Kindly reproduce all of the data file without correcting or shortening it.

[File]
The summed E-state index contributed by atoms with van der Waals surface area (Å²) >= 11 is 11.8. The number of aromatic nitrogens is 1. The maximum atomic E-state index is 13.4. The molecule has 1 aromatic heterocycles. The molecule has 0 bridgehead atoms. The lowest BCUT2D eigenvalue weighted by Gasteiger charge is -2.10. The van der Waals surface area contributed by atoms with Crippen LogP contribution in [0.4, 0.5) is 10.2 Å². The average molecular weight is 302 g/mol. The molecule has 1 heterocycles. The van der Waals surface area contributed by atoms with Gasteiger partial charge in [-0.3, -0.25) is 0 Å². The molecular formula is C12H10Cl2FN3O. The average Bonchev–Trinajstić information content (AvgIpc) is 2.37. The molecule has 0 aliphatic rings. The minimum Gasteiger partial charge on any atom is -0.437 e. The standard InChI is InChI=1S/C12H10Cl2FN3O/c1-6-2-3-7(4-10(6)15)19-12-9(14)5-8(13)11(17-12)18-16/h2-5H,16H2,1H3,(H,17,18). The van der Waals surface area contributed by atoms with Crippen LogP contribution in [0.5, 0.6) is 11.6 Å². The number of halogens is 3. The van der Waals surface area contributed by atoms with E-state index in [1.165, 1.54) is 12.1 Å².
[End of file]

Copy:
The summed E-state index contributed by atoms with van der Waals surface area (Å²) >= 11 is 11.8. The number of aromatic nitrogens is 1. The maximum atomic E-state index is 13.4. The molecule has 1 aromatic heterocycles. The molecule has 0 bridgehead atoms. The lowest BCUT2D eigenvalue weighted by Gasteiger charge is -2.10. The van der Waals surface area contributed by atoms with Crippen LogP contribution in [0.4, 0.5) is 10.2 Å². The average molecular weight is 302 g/mol. The molecule has 1 heterocycles. The van der Waals surface area contributed by atoms with Gasteiger partial charge in [-0.3, -0.25) is 0 Å². The molecular formula is C12H10Cl2FN3O. The average Bonchev–Trinajstić information content (AvgIpc) is 2.37. The molecule has 0 aliphatic rings. The minimum Gasteiger partial charge on any atom is -0.437 e. The standard InChI is InChI=1S/C12H10Cl2FN3O/c1-6-2-3-7(4-10(6)15)19-12-9(14)5-8(13)11(17-12)18-16/h2-5H,16H2,1H3,(H,17,18). The van der Waals surface area contributed by atoms with Crippen LogP contribution in [0.5, 0.6) is 11.6 Å². The number of halogens is 3. The van der Waals surface area contributed by atoms with E-state index in [1.165, 1.54) is 12.1 Å².